Fat Free: The Amazing All-True Adventures of Supersize Woman!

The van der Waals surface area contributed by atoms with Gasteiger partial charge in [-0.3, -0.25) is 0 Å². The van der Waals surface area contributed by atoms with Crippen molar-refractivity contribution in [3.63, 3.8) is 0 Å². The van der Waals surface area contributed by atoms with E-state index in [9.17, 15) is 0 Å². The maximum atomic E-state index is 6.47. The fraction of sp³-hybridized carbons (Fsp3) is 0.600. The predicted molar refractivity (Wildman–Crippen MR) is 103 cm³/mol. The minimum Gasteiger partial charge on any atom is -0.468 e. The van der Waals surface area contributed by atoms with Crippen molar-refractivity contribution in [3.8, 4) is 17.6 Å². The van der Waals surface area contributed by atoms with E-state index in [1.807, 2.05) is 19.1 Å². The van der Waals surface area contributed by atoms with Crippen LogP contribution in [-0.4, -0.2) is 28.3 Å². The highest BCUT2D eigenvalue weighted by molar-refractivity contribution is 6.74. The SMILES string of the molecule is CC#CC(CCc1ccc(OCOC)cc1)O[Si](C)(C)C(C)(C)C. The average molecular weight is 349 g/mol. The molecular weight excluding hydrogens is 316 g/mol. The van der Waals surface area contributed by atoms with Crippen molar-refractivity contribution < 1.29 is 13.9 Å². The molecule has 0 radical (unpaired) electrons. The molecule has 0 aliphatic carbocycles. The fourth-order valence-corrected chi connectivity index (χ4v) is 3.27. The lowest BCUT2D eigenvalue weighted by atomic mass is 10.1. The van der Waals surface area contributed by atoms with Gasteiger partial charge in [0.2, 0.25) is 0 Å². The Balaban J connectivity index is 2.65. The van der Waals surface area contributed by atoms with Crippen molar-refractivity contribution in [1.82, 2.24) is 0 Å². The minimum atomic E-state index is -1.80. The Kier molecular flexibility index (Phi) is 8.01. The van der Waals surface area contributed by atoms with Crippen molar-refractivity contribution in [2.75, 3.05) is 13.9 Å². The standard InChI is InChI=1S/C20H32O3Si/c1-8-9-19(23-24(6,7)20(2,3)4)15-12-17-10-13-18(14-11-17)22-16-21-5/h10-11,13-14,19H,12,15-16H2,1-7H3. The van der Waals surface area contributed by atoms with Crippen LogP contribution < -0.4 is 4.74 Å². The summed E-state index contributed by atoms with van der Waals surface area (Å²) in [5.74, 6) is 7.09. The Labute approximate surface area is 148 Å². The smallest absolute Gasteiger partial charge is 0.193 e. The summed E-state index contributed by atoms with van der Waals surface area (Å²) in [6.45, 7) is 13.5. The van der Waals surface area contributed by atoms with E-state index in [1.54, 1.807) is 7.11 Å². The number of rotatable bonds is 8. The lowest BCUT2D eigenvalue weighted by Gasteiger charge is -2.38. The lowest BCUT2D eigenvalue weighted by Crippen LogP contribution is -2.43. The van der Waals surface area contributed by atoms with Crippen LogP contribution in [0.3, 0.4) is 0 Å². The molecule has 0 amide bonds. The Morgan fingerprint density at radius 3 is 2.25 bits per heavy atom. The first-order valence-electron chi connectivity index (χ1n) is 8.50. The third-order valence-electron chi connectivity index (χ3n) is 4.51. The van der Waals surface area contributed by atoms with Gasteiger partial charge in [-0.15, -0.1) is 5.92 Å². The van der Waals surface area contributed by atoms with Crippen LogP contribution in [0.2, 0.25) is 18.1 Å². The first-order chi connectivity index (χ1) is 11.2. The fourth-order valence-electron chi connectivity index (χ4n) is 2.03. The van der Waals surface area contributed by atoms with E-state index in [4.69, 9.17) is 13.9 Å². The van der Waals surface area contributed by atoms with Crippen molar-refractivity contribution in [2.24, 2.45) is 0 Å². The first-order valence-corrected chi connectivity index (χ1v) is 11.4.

This autobiographical graphic novel by a psychotherapist is a good demonstration of the problems, shame and discrimination fat women face, but it's heavy-handed and not a well-realized story. Milner was a fat child who stole candy, ate compulsively at family barbecues and envied the "little Ginas," the "petite, delicate, real girlie-girls." Milner ran away, was raped, came home, went to college and finally found friends, even a lover. Her life gives us a sense of the worlds fat people may enter: dances where men who like fat women can meet them, and P.H.A.T., a group where women meet, eat and affirm themselves as beautiful and overweight. Unfortunately, only the main character comes across as real; everyone else feels like cutouts designed to prop up stages of Milner's evolution. Milner gets a degree in psychotherapy, but falls into phone sex. Then she meets a man who loves her and realizes that her friends from P.H.A.T. are headed for a life of wheelchairs and walkers. Wilshire's limpid-eyed charcoal sketches are sensitive and touching, and give a sophisticated sense of person and place. If anything saves the day, it's Wilshire's gorgeous art, not the message. (Sept.)